2022 Cannes Film Festival is back on the cultural calendar

18 May

This is the third time Serebrennikov is in Cannes. The Russian, who was under house arrest in his native country for two years, now lives in Germany. 


The biographical film recounts an episode from the life of the world-famous Russian composer, Peter Tchaikovsky, who, afraid of coming out as homosexual, married a young woman who was in love with him that resulted in a tumultuous marriage and her descent into madness.

The return of the acclaimed

"Tchaikovsky's Wife" is in the running with 20 other films — of which four are directed by women — for the Palme d'Or. Among them are many returnees who have won the prestigious prize. US veteran David Cronenberg, for example, makes his highly anticipated comeback with "Crimes of the Future", featuring Lea Seydoux, Viggo Mortensen and Kristen Stewart in leading roles. The science fiction horror film is set in a future world where the biological makeup of humans can be altered by advanced technologies.

Other previous winners include Belgian brothers duo Jean-Pierre and Luc Dardenne, Swedish director Ruben Östlund, Japan's Hirokazu Kore-eda, who won the 2018 Palme d'Or for "Shoplifters," and Romania's Cristian Mungiu. South Korean director Park Chan-wook has also been honored twice at Cannes with the Jury Prize. His film in the running this time is called "Decision to Leave" and is a mystery thriller.

"Armageddon Time" boasts a star-studded cast. The film by US American James Grey is set during the election period of Ronald Reagan, in which the Trump family also had a hand. Anne Hathaway and Anthony Hopkins play the main roles. The director has already been invited to Cannes five times but has so far come away empty-handed.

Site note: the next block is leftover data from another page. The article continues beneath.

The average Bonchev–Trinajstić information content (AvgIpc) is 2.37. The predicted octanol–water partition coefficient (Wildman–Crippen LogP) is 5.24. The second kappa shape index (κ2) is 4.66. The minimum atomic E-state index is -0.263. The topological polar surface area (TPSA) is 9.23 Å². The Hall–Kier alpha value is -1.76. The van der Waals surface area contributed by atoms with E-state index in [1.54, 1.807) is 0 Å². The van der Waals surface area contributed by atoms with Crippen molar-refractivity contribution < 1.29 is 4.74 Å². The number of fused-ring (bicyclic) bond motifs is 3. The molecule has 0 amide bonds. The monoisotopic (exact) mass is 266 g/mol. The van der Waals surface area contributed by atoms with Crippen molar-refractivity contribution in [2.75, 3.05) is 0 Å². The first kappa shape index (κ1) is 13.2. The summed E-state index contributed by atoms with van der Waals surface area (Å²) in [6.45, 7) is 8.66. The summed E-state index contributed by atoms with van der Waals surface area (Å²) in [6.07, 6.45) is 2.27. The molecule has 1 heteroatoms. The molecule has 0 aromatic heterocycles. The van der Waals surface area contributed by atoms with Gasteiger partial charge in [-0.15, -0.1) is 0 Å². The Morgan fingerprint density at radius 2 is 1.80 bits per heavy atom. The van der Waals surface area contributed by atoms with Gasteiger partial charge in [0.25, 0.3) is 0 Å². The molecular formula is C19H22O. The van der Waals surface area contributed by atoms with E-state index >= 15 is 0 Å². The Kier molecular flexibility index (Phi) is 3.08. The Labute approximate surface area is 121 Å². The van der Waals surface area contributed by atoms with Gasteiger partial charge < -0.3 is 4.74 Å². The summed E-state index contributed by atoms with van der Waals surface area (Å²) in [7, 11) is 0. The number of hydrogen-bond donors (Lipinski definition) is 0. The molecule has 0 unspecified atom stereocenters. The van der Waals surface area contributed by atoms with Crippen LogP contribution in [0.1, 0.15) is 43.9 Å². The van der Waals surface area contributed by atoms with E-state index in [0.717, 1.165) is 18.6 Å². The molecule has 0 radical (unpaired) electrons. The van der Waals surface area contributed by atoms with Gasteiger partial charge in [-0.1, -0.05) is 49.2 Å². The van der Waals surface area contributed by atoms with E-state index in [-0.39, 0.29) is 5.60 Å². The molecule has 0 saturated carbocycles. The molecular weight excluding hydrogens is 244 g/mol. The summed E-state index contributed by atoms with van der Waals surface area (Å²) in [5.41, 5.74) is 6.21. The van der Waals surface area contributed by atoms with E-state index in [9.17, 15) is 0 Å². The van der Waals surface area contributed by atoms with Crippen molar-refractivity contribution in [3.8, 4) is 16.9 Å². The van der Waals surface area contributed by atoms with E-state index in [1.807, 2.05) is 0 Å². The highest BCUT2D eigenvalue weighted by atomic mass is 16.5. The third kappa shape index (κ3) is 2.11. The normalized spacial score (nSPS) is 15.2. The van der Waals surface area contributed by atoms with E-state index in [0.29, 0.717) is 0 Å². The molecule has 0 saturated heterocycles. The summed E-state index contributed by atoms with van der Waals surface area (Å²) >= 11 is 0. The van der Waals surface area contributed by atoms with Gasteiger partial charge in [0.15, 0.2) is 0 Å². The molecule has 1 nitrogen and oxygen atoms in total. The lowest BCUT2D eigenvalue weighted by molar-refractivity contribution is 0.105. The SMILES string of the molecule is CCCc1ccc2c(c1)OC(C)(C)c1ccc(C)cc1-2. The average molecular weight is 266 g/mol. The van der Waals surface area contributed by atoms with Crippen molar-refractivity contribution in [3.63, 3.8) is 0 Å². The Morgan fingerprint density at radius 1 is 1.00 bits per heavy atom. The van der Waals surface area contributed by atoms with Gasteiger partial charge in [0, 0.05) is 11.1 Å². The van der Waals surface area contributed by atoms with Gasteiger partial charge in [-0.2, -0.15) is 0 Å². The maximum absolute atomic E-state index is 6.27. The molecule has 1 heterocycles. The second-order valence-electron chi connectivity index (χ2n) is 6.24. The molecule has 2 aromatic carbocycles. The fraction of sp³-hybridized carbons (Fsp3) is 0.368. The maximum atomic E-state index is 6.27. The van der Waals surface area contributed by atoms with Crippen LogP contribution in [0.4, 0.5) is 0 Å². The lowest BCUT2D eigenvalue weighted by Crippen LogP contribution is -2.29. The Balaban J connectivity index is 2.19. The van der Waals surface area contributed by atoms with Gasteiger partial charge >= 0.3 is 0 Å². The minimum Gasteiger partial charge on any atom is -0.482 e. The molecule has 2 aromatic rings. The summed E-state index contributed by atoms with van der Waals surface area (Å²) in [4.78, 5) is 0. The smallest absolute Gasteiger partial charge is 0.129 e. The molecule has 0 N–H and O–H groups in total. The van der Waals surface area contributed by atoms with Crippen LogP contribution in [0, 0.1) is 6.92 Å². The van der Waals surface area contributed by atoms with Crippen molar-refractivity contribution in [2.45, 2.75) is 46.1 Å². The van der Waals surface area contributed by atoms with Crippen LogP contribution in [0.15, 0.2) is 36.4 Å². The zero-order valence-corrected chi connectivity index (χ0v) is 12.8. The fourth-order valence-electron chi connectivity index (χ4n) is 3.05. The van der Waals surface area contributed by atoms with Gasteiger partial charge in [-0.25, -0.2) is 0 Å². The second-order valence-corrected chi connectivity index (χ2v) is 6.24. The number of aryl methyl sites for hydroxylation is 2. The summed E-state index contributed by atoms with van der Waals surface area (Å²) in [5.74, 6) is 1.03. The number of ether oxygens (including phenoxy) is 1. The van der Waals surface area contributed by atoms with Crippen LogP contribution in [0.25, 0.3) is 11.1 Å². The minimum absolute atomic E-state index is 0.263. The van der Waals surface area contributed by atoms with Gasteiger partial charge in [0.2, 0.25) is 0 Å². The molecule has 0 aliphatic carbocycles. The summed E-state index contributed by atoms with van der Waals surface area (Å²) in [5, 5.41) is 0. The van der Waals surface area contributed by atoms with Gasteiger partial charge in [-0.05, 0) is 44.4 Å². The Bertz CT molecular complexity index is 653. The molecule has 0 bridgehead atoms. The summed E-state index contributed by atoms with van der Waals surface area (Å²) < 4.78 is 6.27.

Horror and glamour

There is no shortage of gruesome films to watch this year, starting with the opening film "Coupez!", a zombie comedy by "The Artist" director Michel Hazanavicius. Translated as "Cut!" — a word play on what film directors often shout at the end of a take — it is about film craft and vampirism. Originally titled "Z (comme Z)," the film was renamed because the letter 'Z' could be associated with the symbol used by Russia in the Ukraine war.

The thriller "Holy Spider," an entry by Iranian director Ali Abbasi, shares its eerie mood. A man known as the "Spider Killer" wreaks havoc in the holy Iranian city of Mashhad by murdering prostitutes, in what he sees as his divine mission.

Several premiers of films not in the running will also add to the festival's glamor quotient. There is the sequel to the cult 1986 action film "Top Gun", starring Tom Cruise, and Australian director Baz Luhrmann's highly anticipated biophic of the King of Rock'n'Roll, titled "Elvis." US actor Austin Butler plays the young Elvis, while Tom Hanks plays his equally legendary manager.

Europe and its migration history

A lack of representation from Africa is woefully evident, with no competition entries from the entire continent. Yet, some directors have dedicated themselves to the topics of colonialism, migration and racism. The Belgian Dardenne brothers present "Tori and Lokita", a drama about two young migrants from Africa, with Joely Mbundu and Pablo Schils playing the main roles.